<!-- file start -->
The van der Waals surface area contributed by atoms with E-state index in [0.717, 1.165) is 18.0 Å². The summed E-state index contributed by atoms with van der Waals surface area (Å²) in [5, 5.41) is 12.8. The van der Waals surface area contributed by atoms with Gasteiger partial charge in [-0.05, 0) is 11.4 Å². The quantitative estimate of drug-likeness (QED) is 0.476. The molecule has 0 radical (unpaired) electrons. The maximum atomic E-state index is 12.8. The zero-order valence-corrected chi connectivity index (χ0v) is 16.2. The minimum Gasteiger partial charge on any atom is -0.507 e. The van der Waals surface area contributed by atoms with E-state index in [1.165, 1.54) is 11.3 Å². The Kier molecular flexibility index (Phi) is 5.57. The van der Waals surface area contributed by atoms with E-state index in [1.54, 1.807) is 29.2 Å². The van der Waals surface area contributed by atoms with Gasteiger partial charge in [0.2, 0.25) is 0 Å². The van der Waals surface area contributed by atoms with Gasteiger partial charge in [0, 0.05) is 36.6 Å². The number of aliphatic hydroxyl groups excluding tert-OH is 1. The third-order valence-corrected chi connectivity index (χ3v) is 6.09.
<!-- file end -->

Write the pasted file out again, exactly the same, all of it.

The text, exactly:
The van der Waals surface area contributed by atoms with E-state index in [0.717, 1.165) is 18.0 Å². The summed E-state index contributed by atoms with van der Waals surface area (Å²) in [5, 5.41) is 12.8. The van der Waals surface area contributed by atoms with Gasteiger partial charge in [-0.05, 0) is 11.4 Å². The quantitative estimate of drug-likeness (QED) is 0.476. The molecule has 0 radical (unpaired) electrons. The maximum atomic E-state index is 12.8. The zero-order valence-corrected chi connectivity index (χ0v) is 16.2. The minimum Gasteiger partial charge on any atom is -0.507 e. The van der Waals surface area contributed by atoms with E-state index in [1.165, 1.54) is 11.3 Å². The Kier molecular flexibility index (Phi) is 5.57. The van der Waals surface area contributed by atoms with E-state index in [1.54, 1.807) is 29.2 Å². The van der Waals surface area contributed by atoms with Gasteiger partial charge in [0.2, 0.25) is 0 Å². The van der Waals surface area contributed by atoms with Gasteiger partial charge in [0, 0.05) is 36.6 Å². The number of aliphatic hydroxyl groups excluding tert-OH is 1. The third-order valence-corrected chi connectivity index (χ3v) is 6.09.